(Updates prices, adds more comments)
By Marius Zaharia
LONDON, July 18 (Reuters) - German Bund yields fell to near record lows on Friday as investors bought assets perceived as safe havens after the shooting down of a passenger plane over eastern Ukraine, heightening tensions between Russia and the West.
Israel’s stepping up early on Friday of its ground offensive in Gaza also fed a rise in risk aversion among investors.
German Bund yields fell 1 basis point (bps) to 1.15 percent, having fallen as low as 1.137 percent overnight. They were within a whisker of their record low of 1.126 percent, hit in July 2012 at the height of the euro zone debt crisis.
“These are tragic events but we’ve seen in the past that geopolitical factors can drive markets one day but they don’t have a lasting effect,” KBC strategist Mathias van der Jeugt said.
The limited moves were a sign investors were waiting to see what happens next before deciding whether to buy more safe haven assets, he said.
Bund futures rose 16 ticks to 148.36, having hit an all-time high of 148.48 overnight.
World leaders demanded an international investigation into the plane crash, which killed all 298 people on board, with the United States demanding a ceasefire between Kiev and pro-Russian separatists to allow the inquiry to take place.
The disaster might intensify international pressure to resolve the crisis in Ukraine, which has killed hundreds since public protests toppled the Moscow-backed president in Kiev in February and Russia annexed the Crimea a month later.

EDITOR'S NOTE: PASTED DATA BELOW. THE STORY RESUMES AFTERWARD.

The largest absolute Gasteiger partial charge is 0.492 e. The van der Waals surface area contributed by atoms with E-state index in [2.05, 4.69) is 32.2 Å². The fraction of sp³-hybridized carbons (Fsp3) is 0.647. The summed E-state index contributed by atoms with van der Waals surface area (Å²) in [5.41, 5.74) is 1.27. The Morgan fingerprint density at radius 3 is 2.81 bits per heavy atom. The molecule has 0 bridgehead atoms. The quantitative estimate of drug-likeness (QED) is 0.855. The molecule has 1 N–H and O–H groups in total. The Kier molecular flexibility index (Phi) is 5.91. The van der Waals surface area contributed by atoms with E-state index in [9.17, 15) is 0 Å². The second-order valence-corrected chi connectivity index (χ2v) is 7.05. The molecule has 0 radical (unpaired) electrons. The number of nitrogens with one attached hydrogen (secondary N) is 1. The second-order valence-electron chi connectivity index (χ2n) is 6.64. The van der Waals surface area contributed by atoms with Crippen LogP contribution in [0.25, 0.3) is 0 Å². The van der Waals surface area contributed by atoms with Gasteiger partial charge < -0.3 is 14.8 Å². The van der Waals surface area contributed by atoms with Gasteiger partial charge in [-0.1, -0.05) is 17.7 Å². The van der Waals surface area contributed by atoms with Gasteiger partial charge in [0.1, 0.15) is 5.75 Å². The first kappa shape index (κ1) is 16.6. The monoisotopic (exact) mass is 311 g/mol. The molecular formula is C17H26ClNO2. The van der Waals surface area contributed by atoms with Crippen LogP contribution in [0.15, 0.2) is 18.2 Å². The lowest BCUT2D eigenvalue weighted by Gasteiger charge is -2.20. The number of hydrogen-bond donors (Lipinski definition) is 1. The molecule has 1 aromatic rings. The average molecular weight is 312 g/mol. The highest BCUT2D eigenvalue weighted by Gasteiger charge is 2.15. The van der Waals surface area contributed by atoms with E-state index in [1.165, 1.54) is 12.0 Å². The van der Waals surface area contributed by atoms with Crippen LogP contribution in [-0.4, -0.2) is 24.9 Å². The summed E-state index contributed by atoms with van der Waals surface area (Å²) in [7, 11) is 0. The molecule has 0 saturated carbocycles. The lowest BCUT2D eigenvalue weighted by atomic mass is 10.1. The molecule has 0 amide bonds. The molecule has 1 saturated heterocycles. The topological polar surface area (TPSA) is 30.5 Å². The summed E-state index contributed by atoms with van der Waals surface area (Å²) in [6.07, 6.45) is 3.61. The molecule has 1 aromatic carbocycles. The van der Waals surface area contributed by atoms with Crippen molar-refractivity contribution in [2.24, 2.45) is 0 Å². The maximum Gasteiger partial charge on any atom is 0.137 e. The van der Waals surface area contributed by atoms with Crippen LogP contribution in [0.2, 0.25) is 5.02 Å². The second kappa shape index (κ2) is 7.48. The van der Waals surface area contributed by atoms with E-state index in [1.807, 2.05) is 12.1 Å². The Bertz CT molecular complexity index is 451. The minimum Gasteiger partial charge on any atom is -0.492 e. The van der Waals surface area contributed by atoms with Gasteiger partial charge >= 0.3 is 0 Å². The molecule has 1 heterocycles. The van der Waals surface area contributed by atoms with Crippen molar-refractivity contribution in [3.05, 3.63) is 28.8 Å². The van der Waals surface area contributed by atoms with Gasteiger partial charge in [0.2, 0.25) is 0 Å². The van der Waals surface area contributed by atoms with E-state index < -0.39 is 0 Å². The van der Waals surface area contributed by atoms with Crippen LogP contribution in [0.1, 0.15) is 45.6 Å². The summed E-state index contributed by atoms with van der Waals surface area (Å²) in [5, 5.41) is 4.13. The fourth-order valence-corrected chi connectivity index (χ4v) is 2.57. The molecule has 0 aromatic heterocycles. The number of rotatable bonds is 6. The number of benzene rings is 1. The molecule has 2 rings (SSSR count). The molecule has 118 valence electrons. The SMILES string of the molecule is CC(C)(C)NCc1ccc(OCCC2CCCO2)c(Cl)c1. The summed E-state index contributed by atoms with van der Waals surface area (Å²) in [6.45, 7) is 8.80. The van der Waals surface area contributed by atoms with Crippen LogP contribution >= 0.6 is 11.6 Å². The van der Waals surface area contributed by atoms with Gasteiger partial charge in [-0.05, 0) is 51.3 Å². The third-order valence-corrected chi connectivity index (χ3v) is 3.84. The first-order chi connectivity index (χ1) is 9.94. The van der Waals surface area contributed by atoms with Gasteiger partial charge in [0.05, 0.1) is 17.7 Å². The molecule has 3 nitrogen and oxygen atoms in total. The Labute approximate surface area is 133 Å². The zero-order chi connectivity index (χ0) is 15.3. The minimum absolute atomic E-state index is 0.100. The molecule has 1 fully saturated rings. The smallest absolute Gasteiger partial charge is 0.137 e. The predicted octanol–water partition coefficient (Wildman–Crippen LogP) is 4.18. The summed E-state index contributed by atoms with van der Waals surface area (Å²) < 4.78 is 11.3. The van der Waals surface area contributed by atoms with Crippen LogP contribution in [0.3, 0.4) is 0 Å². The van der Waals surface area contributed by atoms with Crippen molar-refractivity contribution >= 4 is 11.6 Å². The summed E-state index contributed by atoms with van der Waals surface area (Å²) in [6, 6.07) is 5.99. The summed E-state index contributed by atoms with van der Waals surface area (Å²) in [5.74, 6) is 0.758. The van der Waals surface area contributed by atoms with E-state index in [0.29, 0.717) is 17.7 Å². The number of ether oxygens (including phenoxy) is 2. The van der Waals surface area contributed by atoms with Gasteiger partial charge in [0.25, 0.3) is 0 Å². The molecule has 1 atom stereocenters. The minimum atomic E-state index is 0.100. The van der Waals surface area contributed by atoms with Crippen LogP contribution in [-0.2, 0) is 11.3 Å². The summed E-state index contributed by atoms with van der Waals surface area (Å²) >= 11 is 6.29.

Western leaders have already tightened economic sanctions on Moscow for what they say is its failure to rein in the violence.
Some investors said markets were relatively calm in the aftermath of the Ukraine and Gaza events because they expected central banks to ease their monetary policy further if there was any risk to global growth.
“There’s no question that markets have been desensitised ... from geopolitical evens by the perception that central banks will be supplying liquidity in an open-ended way,” Smith & Williamson director for fixed income, Robin Marshall, said.
Yields on lower-rated euro zone bonds were steady to a touch higher, reversing most of their earlier rise - more evidence of how relentless the hunt for yield is in an environment of record low European Central Bank (ECB) interest rates.
Portuguese 10-year yields were last 2 bps higher at 3.73 percent, having traded as high as 3.78 percent. Spanish yields were down 1 bps at 2.62 percent, off the day’s highs at 2.68 percent.
Earlier this week, a rise in Portuguese yields caused by worries over the financial health of firms of the Espirito Santo banking family was met with renewed demand from investors hungry for high-yielding assets.
“We remain positive on the periphery,” London and Capital head of fixed income, Sanjay Joshi, said.
He said the latest events in Ukraine and Gaza have not prompted him to shift asset allocations, despite the fact that they could increase the risk of further sanctions on Russia, with potential implications for global growth.
“Whatever the ECB does to support the economy will be far more favourable to peripheral markets than core markets,” he said. (Editing by Louise Ireland)